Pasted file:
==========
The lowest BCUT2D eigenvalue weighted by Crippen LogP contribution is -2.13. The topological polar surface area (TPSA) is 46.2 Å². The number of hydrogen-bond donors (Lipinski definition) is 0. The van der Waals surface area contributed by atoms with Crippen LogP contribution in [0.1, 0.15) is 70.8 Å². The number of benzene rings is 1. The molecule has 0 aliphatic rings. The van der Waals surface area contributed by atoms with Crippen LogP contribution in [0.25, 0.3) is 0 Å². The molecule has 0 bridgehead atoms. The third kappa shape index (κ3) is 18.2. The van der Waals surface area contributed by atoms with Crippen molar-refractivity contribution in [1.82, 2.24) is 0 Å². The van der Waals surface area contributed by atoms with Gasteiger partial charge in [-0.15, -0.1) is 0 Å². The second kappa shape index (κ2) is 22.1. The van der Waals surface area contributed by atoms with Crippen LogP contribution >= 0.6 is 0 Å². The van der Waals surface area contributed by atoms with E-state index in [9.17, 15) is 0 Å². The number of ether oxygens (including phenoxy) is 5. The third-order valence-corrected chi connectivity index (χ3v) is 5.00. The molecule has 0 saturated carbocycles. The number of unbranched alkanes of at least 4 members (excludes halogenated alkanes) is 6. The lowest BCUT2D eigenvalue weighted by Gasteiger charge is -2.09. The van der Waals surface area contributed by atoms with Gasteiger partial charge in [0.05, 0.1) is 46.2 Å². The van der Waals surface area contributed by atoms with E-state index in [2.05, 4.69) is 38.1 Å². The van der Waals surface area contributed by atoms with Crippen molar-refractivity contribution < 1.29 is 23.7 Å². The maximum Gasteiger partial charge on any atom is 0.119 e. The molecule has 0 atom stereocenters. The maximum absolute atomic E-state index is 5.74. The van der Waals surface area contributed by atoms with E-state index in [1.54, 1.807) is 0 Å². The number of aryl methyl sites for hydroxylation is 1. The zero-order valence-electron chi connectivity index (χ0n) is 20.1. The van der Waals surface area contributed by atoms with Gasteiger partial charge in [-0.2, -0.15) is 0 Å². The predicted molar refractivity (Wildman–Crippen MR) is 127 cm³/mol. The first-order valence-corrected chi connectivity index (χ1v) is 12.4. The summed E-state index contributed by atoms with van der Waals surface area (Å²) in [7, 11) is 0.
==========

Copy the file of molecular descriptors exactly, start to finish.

The lowest BCUT2D eigenvalue weighted by Crippen LogP contribution is -2.13. The topological polar surface area (TPSA) is 46.2 Å². The number of hydrogen-bond donors (Lipinski definition) is 0. The van der Waals surface area contributed by atoms with Crippen LogP contribution in [0.1, 0.15) is 70.8 Å². The number of benzene rings is 1. The molecule has 0 aliphatic rings. The van der Waals surface area contributed by atoms with Crippen LogP contribution in [0.25, 0.3) is 0 Å². The molecule has 0 bridgehead atoms. The third kappa shape index (κ3) is 18.2. The van der Waals surface area contributed by atoms with Crippen molar-refractivity contribution in [1.82, 2.24) is 0 Å². The van der Waals surface area contributed by atoms with Gasteiger partial charge in [-0.15, -0.1) is 0 Å². The second kappa shape index (κ2) is 22.1. The van der Waals surface area contributed by atoms with Crippen LogP contribution >= 0.6 is 0 Å². The van der Waals surface area contributed by atoms with E-state index in [9.17, 15) is 0 Å². The number of ether oxygens (including phenoxy) is 5. The third-order valence-corrected chi connectivity index (χ3v) is 5.00. The molecule has 0 saturated carbocycles. The number of unbranched alkanes of at least 4 members (excludes halogenated alkanes) is 6. The lowest BCUT2D eigenvalue weighted by Gasteiger charge is -2.09. The van der Waals surface area contributed by atoms with Gasteiger partial charge in [0.05, 0.1) is 46.2 Å². The van der Waals surface area contributed by atoms with E-state index in [2.05, 4.69) is 38.1 Å². The van der Waals surface area contributed by atoms with Crippen molar-refractivity contribution < 1.29 is 23.7 Å². The maximum Gasteiger partial charge on any atom is 0.119 e. The molecule has 0 atom stereocenters. The maximum absolute atomic E-state index is 5.74. The van der Waals surface area contributed by atoms with E-state index in [1.54, 1.807) is 0 Å². The number of aryl methyl sites for hydroxylation is 1. The zero-order valence-electron chi connectivity index (χ0n) is 20.1. The van der Waals surface area contributed by atoms with Gasteiger partial charge in [-0.2, -0.15) is 0 Å². The predicted molar refractivity (Wildman–Crippen MR) is 127 cm³/mol. The first-order valence-corrected chi connectivity index (χ1v) is 12.4. The summed E-state index contributed by atoms with van der Waals surface area (Å²) in [7, 11) is 0.